Lost in the Parts
Today the biology teacher brought a frog, fresh from the neighborhood lake, into the lab. We were going to learn about what makes frogs work - how they digest, eliminate, breathe, reproduce - to discover the essence of frogginess."
The frightened little thing moved nervously in the teacher's hand, hopped onto the table, gazed wonderingly in all directions, gave an occasional "croak" to the amusement of the class. We were excited. All eyes following the movements, delighted by how closely it resembled the cartoon frogs of our TV experience. We oohed and ahhed and giggled and screamed. Occasionally there was even a moment of reverent silence when one of our crowd, talking quietly, seemed to have established an instant of rapport. The movements of our hands, our bodies, mimicked our tiny subject. We were animated, questioning, intrigued.
But then something changed all that. Under the skillful knife of our instructor, we watched the life force, with the sticky frog-blood, oozing from our victim. The time had come to get down to the real business at hand - to dissect, to label, to describe, to preserve the tiny frog-heart in clear, liquid solutions. We had to watch carefully because tomorrow we would have to do the same. But somehow, we really didn't care. This was not a frog. In pulling back its familiar warty skin it became an objectified mass, a lump of slime. No longer were we amused. This was messy business and the fun had left.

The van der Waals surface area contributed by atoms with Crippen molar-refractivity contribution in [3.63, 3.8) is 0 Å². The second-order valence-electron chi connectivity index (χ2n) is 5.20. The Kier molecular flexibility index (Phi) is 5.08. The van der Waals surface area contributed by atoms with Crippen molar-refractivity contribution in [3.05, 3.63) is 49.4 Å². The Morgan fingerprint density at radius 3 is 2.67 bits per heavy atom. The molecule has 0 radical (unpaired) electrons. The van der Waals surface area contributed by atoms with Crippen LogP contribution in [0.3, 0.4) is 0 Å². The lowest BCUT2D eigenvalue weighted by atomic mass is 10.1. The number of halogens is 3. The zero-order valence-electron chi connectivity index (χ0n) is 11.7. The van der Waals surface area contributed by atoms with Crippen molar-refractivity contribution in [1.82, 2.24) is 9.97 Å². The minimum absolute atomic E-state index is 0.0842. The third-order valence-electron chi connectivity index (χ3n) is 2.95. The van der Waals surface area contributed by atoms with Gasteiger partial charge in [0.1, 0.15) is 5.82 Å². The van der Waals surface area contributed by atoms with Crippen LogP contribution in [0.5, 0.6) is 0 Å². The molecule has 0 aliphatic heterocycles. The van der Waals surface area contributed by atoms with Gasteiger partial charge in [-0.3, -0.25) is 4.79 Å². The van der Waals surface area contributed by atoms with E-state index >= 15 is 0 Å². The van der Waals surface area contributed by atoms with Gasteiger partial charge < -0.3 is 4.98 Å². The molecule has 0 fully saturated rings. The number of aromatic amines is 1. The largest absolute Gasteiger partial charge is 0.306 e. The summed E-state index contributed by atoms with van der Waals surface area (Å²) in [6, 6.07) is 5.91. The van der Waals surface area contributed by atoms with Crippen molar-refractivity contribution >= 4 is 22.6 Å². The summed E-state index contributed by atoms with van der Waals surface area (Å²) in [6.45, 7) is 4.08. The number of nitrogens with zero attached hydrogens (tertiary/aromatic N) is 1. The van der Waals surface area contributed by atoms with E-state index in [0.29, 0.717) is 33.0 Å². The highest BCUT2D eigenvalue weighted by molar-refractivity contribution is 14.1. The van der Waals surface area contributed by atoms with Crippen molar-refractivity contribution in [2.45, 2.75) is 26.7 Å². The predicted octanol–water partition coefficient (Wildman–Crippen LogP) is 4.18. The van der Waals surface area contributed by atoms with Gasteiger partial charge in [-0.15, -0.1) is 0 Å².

We left the class with a neat list of drawings, a rack full of samples adequately preserved, a full page of notes to be transcribed into our workbooks. But we also carried away a funny taste in our mouths, a tension behind our eyes, and a feeling of sadness that in seeking to understand the parts, we had lost life in the whole. —Frank Young